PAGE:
Reinventing food for humanity
Unilever PH’s bold ambition to transform food systems for the people and the planet.
22 April 2021 — To feed more than 10 billion people within our planetary boundaries by 2050, while ending hunger and tackling unhealthy diets, Unilever seeks to advocate for and lead the transformation of global supply chains towards more sustainable and regenerative models.
The COVID-19 pandemic is also heavily affecting food and agriculture, creating major disruption in the food systems. Challenges persist linked to innovation, demand, supply and regulation:
- We produce and eat foods that are too resource intensive – food is responsible for 30% of greenhouse gas emissions, livestock (or meat produce) is responsible for 25% of that; many foods we eat take too much water, land and emit a high amount greenhouse gas.
- We grow and eat the same foods over and over again – we know that 75% of our entire food system is made of only 12 plants and 5 animals. We aren’t getting the benefits from food diversity to help address malnutrition.
- The ways we grow and produce foods are often harmful to the environment.
“As one of the biggest consumer goods companies in the world, with a large Foods & Refreshment portfolio, we want to make a huge impact through our scale and reach. We can help to redesign the global food system to one that provides affordable, quality nutrition, with plenty of plant-based choices, cutting waste, and promoting sustainable agriculture,” shared Ed Sunico, Unilever’s VP for Communication SEA and Head of Sustainable Business and Communication of PH.
Unilever’s new regenerative agriculture principles
In 2010, the company introduced its Sustainable Agriculture Code (USAC), which outlines a set of rigorous standards which would push for improvements across the supply chain. USAC defines sustainable sourcing using 11 social, economic and environmental indicators: soil health, soil loss, nutrients, pest management, biodiversity, farm economics, energy, water, social and human capital, local economy and animal welfare.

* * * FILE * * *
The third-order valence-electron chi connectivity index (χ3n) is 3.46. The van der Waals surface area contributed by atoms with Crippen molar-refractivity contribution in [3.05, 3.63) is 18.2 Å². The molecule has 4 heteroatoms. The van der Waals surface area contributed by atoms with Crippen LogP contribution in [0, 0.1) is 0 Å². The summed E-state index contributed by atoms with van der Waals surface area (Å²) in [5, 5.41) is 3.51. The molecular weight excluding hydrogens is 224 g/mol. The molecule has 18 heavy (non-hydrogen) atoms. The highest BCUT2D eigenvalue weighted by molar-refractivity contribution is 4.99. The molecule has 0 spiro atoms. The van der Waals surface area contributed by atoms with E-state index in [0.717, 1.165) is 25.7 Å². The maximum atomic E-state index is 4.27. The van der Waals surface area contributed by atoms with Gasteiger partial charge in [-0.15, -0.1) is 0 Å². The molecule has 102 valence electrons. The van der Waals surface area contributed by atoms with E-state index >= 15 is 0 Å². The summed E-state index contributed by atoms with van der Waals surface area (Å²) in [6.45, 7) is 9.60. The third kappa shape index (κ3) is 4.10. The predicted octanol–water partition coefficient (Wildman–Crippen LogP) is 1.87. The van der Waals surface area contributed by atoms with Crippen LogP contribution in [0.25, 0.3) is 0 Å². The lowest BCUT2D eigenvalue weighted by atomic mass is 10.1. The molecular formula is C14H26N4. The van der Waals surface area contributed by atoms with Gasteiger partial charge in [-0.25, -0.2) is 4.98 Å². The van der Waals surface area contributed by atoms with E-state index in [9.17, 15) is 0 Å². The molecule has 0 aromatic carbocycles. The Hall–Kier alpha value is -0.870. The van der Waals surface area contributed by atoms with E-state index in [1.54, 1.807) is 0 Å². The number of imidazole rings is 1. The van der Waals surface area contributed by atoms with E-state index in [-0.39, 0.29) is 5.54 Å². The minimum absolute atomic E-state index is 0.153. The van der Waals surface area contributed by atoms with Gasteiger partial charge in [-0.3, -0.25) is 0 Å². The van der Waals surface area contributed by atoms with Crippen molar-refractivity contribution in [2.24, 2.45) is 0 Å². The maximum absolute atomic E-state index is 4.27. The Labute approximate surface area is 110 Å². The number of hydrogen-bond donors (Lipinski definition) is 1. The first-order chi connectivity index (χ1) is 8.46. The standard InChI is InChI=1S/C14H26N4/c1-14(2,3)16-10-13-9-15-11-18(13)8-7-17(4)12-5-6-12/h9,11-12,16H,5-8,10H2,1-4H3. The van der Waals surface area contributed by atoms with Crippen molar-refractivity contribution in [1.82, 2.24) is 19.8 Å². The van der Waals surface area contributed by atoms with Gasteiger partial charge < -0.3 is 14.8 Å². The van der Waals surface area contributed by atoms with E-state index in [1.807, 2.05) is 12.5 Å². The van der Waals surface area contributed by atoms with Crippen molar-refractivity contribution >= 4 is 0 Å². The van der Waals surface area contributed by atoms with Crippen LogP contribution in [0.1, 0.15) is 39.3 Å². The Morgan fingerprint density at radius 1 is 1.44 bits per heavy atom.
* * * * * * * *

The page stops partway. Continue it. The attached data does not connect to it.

Unilever acknowledges that the compliance-oriented approach has not been effective enough and there is a need to urgently scale up the use of technologies and agriculture practices that can protect soils, increase water efficiency, manage on-farm vegetation and crop diversity and reduce emissions while maintaining yields.
Building on USAC as its foundation, Unilever adds a new layer of practices that aim to work with nature to regenerate it. Unilever’s Regenerative Agriculture Principles outlines the five priority areas in most urgent need of action and where they can achieve the biggest impact: soil health, water and air quality, carbon capture and biodiversity.
Unilever adopts the following principles of regenerative agriculture:
- Have positive impacts from agricultural practices on soil health, water and air quality, carbon capture and biodiversity
- Enable local communities to protect and improve their environment and wellbeing
- Produce crops with sufficient yield and nutritional quality to meet existing and future needs, while keeping resource inputs as low as possible.
- Optimize the use of renewable resources while minimizing the use of non-renewable resources
To do this, Unilever is working with a wide variety of stakeholders on targeted programs to implement regenerative farming practices and protect, conserve and restore natural ecosystems. A big part of this is engaging and supporting the farmers who are vital to the maintenance of these environments. This means working not just within the boundaries of the field or the farm where raw materials are grown but looking more broadly on the impact that farming can have on nature.
The Principles maintain that farmers require a fair return for their labor, while nature thrives, and food security can be met.
Sustainable Agriculture milestones in the PH
Unilever’s brands in the Philippines have already made strides in sustainable agriculture.
Knorr, its largest food brand, plays a major role in achieving the company’s sustainability goals and shaping the Filipino food culture.
“Knorr Lutong Nanay” is a 19-year strong program which aims to educate families on nutritious eating and cooking through a 21-day nutrition plan. Undeterred by the challenges of the pandemic, the company has partnered with a local TV network in 2020 for the first ever nutrition-themed edutainment program for kids—the ‘Makulay ang Buhay’ show.
Many of the crops relevant to Unilever’s savoury, dressings, and ice cream categories in the Philippines are sourced locally and sustainably. These include tamarind, gherkins, taro, mango, coconut, among others.
Sampalok is a key ingredient in Knorr’s portfolio so its partner landmark farms are among those that have fully and successfully integrated USAC in its operations. To date, the partnership benefits over 800 smallholder sampalok farmers and their families.
Pilipinas Kontra Gutom
Through active membership in Pilipinas Kontra Gutom (PKG), Unilever works with the government, NGOs, the academe, and the private sector to address and eradicate involuntary hunger in the Philippines.
PKG is a multi-sectoral movement under the IATF for Hunger working towards sustainable solutions on food availability, increased food accessibility, adequacy of food nutrition, and assistance in hunger-stricken communities during time of calamities.
Unilever Philippines co-leads the Adequacy workstream on malnutrition advocacy and awareness.
“Unilever Philippines is fully supportive of this meaningful collaboration led by PKG and we will extend resources and share expertise to ultimately change the way we eat and grow our food for the benefit of communities in need,” shared Kristine Go, Refreshments Director and Unilever’s PKG representative.
This is a paid press release from Unilever Philippines.